A year ago I said every content management system should export websites in XML so users have choice and can back up their data, and flow it out in other formats. Today we're ready to turn that corner. Manila is the first Web content management system to flow all your data out through XML.
Part of The Two-Way Web: The XML Files for Manila.
Good morning XML fans!
Heads up: ManilaSites.Com will be offline tonight at 10 PM Pacific tonight for maintenance for about one hour.
Here's an XML.Com article on representing whole websites in XML. Edd Dumbill started a thread on Web app storage on his weblog on O'Reilly last April.
Via Evhead. A mockup of a news page done Amazon style, and a whitepaper. Very nice!
The Standard: "The real challenge for Microsoft isn't surmounting privacy concerns, it's rallying the developer community to build applications that will make the .Net platform worthwhile."
Steve Gillmor interviews Mark Lucovsky, the chief architect of HailStorm. BigCo.
Deborah Branscum: "Then Dave Winer rode to the rescue of the CEO panel by attempting to explain, in his usual blunt, tactless and altogether charming (to those of us not bearing the brunt of it) way, that it was ridiculous to court reporters or the press and he'd done that a long time ago and wasn't about to do it now and that everyone should stop that nonsense too."
Wes Felter sent a pointer to a Google search which lead me to this page in the Scripting News archives, one of my favorite days. "Geez Louise! THE METS WON!!! National League Champs, Y2K. Philosophy rules! 7-0. Great pitching. Almost a brawl. More philosophy. Bring on the Mariners! You gotta believe." Those were the days..
John Robb: "Back in 96/97 I helped Firefly, Netscape, and Microsoft get together on the P3P proposal. Basically the proposal was a set of standards surrounding the collection and utilization of end user data. Unfortunately, the standard, as it now stands, looks like a deader."
Marty Heyman warns: "Radio is an Insidious Plot for global domination by Userland Software!"
Motley Fool: "The Bermuda Triangle, alien cattle mutilation, the lost city of Atlantis, and Microsoft's .NET platform are mysteries that have left the world dumbfounded."
WSJ article on the politics of privacy.
Talked with Scoble last night who in his day job is a conference manager at Fawcette. I asked why he thought the P2P conference scene is fading so quickly. Why was the O'Reilly conf in Feb such a success when the others are not even getting 50 attendees and the rest are being cancelled. Scoble said it was because O'Reilly got a lift from the weblogs and the others didn't.
That story reminded me of this article that Gillmor pointed to, about Hollywood wanting to recreate the Blair Witch phenomenon on the Web, by hiring designers to scatter amateurish "fan sites" around the web so it would appear that there was a Web community developing for a movie. I think we're just beginning a process where the Web creeps into everything cultural we do, the good and the bad (and the simulated).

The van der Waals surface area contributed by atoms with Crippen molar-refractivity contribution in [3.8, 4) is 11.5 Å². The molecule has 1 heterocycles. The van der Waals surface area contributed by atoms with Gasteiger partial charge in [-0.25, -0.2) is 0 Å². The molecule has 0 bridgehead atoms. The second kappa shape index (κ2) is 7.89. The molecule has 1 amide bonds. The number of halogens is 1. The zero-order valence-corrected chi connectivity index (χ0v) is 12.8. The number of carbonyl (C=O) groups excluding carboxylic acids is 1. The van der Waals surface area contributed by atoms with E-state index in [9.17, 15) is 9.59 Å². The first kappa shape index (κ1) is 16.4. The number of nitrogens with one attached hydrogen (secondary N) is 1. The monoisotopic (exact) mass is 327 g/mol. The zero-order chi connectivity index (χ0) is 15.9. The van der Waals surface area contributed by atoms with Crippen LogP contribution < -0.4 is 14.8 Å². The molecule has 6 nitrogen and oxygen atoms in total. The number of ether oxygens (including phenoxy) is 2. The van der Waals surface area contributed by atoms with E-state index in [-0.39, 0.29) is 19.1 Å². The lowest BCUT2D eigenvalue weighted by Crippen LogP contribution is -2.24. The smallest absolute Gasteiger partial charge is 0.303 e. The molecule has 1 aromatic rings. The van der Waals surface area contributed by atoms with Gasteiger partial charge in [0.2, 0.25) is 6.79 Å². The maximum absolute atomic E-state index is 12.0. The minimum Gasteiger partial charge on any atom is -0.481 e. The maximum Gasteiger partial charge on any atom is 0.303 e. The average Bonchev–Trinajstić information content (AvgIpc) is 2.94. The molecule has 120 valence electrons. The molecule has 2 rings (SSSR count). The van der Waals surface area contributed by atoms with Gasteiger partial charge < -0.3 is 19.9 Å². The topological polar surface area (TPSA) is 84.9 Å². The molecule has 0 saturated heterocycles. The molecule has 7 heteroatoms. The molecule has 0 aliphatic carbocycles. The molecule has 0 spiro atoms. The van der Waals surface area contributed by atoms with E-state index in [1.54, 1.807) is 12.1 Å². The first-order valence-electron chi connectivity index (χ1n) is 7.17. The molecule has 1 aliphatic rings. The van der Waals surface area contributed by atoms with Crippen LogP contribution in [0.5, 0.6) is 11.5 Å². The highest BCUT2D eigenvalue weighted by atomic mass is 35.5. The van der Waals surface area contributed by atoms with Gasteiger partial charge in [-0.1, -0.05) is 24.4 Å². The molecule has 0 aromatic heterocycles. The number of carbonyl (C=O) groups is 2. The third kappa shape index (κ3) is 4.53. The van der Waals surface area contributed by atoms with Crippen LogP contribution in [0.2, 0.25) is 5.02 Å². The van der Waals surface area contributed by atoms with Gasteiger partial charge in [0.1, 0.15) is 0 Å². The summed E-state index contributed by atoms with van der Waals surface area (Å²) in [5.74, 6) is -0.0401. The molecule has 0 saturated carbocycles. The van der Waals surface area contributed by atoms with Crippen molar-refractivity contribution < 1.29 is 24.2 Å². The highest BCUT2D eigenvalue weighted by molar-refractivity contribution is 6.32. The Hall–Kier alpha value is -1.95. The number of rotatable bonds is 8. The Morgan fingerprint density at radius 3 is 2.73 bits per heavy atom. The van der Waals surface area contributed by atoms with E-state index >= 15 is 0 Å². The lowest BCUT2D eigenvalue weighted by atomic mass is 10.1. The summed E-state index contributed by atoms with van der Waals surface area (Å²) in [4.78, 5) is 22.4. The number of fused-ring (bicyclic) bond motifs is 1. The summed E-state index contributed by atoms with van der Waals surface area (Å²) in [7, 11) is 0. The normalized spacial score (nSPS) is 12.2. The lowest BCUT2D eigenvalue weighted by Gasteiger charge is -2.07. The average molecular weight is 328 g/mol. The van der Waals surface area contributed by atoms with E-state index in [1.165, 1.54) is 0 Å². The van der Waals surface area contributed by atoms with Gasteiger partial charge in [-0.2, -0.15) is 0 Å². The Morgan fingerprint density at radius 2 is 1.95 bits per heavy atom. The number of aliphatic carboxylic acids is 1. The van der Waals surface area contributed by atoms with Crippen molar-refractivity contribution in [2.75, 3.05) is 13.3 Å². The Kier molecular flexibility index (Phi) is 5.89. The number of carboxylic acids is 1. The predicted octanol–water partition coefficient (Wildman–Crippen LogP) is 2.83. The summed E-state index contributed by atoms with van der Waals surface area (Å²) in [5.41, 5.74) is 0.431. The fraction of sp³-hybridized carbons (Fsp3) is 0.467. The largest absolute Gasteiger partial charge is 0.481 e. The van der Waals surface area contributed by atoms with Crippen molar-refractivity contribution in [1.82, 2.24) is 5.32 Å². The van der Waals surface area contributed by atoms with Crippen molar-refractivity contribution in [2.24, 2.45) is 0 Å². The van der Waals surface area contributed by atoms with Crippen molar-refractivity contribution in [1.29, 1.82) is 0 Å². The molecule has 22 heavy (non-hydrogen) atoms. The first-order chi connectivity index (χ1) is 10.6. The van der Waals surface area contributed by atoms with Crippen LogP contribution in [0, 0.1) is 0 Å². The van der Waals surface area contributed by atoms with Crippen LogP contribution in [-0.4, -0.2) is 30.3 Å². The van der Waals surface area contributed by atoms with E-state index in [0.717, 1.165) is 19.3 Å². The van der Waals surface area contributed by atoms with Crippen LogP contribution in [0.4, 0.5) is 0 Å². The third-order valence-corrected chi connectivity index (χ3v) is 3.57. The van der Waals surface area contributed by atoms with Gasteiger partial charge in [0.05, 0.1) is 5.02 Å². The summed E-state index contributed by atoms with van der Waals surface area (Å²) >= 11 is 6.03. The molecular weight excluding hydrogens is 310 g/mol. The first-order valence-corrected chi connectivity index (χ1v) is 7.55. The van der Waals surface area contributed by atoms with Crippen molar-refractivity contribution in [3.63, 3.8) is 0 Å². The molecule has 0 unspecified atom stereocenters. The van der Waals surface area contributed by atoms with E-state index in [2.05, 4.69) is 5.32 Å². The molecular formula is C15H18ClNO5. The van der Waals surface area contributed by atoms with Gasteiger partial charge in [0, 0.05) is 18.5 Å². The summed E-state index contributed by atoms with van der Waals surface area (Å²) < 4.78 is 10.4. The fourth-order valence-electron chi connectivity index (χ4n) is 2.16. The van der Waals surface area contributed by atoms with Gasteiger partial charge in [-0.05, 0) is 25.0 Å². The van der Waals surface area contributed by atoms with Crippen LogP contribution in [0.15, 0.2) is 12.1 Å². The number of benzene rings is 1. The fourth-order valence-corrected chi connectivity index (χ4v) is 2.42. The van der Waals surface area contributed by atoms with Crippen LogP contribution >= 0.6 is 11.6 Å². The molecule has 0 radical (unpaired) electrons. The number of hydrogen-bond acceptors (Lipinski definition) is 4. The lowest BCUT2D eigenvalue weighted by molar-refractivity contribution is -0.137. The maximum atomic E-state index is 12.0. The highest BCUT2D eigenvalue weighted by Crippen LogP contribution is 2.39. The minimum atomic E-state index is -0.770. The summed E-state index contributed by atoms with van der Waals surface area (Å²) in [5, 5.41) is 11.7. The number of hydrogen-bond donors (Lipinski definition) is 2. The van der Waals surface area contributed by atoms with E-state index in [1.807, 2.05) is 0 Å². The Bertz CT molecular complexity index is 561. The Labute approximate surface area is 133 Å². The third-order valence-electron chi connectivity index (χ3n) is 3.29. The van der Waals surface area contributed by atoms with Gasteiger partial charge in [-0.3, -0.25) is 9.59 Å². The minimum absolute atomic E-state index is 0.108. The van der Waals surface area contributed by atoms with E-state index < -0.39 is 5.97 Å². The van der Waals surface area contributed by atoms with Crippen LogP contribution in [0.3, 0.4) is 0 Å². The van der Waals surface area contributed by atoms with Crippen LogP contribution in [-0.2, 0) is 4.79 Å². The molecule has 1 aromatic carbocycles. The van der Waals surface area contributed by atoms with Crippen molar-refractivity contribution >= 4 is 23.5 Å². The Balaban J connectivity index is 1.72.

I wish my ambivalently secretive friends at KnowNow would start a weblog to get their philosophy out on the Web. They have two excellent bloggers at the company, MegNut and Matt Haughey. The KnowNow founders, Rohit and Adam, are two very cool Web characters. At some point they're going to tell us what they want to do. We'll find it more interesting if we KnowHow KnowNow got there.
So I'm curious to see how tight-knit the Blogger-XML-scripting scene is. Here's a survey. It's a little tricky. Not sure if it'll reveal anything interesting. It's worth a try.
Wired: Hailstorm or Firestorm? "Microsoft insists it can be open, by using XML in developing Dot-Net services, and it can protect user privacy through Passport. However, one open source developer and author doesn't agree. 'Snaring everyone in some sticky spider's web or tar baby may be a seductive business strategy, but it's going to be a disaster when security holes appear, as they always do,' said Peter Wayner, author of the book Free For All." Excellent point.
On the Decentralization list, Ray Ozzie explains the technology in Groove.
I had a great time yesterday at the Buzz conference in SF. I met Glenn Fleishman for the first time, talked with Paul Andrews, Jakob Nielsen, and was on a great panel lead by Deborah Branscum. Dan Gillmor was there earlier in the day. Most of the conferences I go to are almost all male. It was nice to see so much feminine energy. Deborah and I have quite an act, like the old Jane Curtin and Dan Ackroyd ignorant slut routine in the early days of Saturday Night Live. It's just an act, for me at least, I've known her for many years, and have great affection for her. Great style, her stubborn cynicism makes a great foil for my ridiculously naive idealism.
After reviewing Jake's "folder of XML files" project, I want to make some tweaks, so we'll hold it until later today. The project is complete, it appears, but I want to make a few changes to the XML so it will be more easily parsed by other scripting tools.
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